CGUniverse: Meet the Doctoral Candidate Who Is California’s Teacher of the Year
Jason Torres-Rangel had a big year in 2022: He was named both Los Angeles and California Teacher of the Year and is now in the running to be National Teacher of the Year in 2023. He’s also juggling his time pursuing his PhD in Urban Leadership at CGU and teaching in Los Angeles’ Boyle Heights. We asked Jason about teaching, keeping his students interested, and what brought him to CGU for his doctorate.
What does it mean to you to be named California Teacher of the Year?
At times it’s hard to wrap my head around it because there are so many educators in California, but what is exciting about this opportunity is the chance to shine a light on the profession, to shine a light on my students’ voices, to uplift who they are and their stories, and really uplift and celebrate the work of my colleagues, not just teachers but the whole ecosystem that makes a school work: counselors, librarians, nurses, groundskeepers, principals.
What are the qualities to you that make a great teacher?
Great teachers lead with this idea that teaching is an incredibly human endeavor. We live in an assessment-driven educational policy climate right now, but coming back from Covid everyone is recognizing the importance of focusing on who the people are in the room and building relationships—relationships that are authentic. If that doesn’t happen first, the learning isn’t going to be deep and authentic.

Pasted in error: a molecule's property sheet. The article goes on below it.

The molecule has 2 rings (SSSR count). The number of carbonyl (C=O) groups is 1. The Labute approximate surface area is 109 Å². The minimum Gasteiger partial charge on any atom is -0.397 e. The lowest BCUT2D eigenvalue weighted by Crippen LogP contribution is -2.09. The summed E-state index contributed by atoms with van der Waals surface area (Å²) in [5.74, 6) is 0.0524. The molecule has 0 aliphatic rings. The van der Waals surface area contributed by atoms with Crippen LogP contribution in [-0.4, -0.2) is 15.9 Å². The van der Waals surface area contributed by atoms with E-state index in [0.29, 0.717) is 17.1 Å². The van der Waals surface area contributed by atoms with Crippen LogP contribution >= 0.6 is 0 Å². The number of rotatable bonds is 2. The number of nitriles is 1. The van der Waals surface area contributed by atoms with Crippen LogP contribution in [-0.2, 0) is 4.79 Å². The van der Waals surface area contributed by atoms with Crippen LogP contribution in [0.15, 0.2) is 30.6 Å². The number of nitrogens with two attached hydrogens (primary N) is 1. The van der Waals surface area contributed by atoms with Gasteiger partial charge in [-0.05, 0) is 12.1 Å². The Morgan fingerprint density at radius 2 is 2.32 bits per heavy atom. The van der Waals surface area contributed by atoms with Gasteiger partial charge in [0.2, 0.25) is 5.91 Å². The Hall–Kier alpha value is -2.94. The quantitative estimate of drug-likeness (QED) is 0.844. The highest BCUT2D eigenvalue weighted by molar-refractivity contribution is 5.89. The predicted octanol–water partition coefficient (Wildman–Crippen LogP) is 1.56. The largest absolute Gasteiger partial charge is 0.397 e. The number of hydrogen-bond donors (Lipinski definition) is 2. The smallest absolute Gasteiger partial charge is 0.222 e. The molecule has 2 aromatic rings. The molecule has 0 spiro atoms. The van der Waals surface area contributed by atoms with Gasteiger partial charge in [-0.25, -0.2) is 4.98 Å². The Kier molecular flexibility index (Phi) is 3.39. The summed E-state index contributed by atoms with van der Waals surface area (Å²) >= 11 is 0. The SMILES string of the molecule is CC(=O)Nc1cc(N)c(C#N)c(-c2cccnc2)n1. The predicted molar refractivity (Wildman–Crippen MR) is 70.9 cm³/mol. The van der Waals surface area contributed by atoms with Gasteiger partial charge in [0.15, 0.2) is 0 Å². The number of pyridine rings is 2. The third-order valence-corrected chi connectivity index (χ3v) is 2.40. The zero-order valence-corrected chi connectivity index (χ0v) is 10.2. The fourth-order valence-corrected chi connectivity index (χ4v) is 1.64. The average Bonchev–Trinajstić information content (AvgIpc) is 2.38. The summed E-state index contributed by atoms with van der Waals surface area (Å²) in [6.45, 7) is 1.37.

How do you show up authentically in the classroom to build those relationships?
I lead with humor, with ease, with a kind of joy that’s celebratory. I believe in revolutionary informality. Sometimes we get wrapped up in the idea of what we’re supposed to be: as a teacher, as a student, as an administrator, but if you just show up as you are, a lot of things happen with a deeper richness. So, I’m very honest with my students about what’s going on with me in my life, and then I pivot to have them share with me. Allowing yourself to be who you are opens that door with students.